Monday, August 6, 2012


Howdy, Seabirders,
Below, you can enjoy some images by Christian Haass from Germany of seabirds on Shearwater Journeys' August 3, 2012 pelagic trip from Monterey Bay. All images copyright, Christian Haass. Please do not use without permission.
 The morning began with a big bang, right outside the harbor with many POMARINE JAEGERS, above and below, chasing Elegant Terns.
RED PHALAROPES far outnumbered the RED-NECKED PHALAROPES, even close to shore, possibly owing to the high winds of the previous few days.
SABINE'S GULLS appeared just as we reached Point Pinos. By day's end we would tally 47 individuals, often flying up the wake. This is a good count for this early in the fall season.
PINK-FOOTED SHEARWATERS appeared about the same time and often flew up the wake, as did this individual, below.
 BLACK-FOOTED ALBATROSSES were attracted to the bird commotion behind the boat.
Shortly, even the majestic albatross was swimming toward the vessel.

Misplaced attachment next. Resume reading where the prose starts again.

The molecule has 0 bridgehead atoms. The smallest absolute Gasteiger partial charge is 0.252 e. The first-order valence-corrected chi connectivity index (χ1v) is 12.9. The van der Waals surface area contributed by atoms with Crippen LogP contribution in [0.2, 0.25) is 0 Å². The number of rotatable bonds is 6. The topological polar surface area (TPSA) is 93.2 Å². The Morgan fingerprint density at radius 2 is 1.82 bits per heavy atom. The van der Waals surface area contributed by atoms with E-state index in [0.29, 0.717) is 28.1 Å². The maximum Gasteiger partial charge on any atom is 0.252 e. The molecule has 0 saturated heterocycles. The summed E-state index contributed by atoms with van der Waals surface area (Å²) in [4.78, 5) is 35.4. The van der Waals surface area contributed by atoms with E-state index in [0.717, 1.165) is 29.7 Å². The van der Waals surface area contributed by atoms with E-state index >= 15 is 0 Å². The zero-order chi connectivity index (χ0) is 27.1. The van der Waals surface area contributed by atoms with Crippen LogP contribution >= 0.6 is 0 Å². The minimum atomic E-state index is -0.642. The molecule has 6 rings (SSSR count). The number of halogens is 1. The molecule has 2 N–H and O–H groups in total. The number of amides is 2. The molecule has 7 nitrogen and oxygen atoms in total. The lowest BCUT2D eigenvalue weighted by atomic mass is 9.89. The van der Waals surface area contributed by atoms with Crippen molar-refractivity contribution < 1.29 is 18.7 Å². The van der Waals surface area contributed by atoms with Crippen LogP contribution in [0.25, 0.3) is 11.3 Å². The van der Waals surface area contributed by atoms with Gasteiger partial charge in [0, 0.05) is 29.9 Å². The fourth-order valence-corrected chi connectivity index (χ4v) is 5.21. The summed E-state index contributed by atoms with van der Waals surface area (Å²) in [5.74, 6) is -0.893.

Only a handful of CASSIN'S AUKLETS were found. Most of these birds might well be found further north, near the Farallon Islands or off Half Moon Bay at this time.
The real surprise of the day was the storm-petrels. Many ASHY STORM-PETRELS were noted.
The image, above, shows a white-rumped LEACH'S STORM-PETREL second bird from the left.
West Coast storm-petrels are never easy to photograph, as more often than not, they do not approach the vessel closely.
 LEACH'S STORM-PETRELS, above and below.
 Heading south, we encountered small flocks of 6-12 storm-petrels, rafting on the water. In one such flock, birders were able to see three species at once: ASHY, LEACH'S and the distinctly larger and blacker, BLACK STORM-PETREL.
 Although Leach's Storm-Petrels are common 50+ to 100 miles offshore Monterey, on this trip we set a record high count for nearshore LEACH'S STORM-PETRELS!
Whereas ARCTIC TERNS were extremely scarce during the 2011 fall migration, it appears that this fall we might find good numbers of them. 
Many thanks to Christian for the above images. 
Jump on board with us to experience West Coast fall seabird migration
Shearwaters forever,
Debi Shearwater

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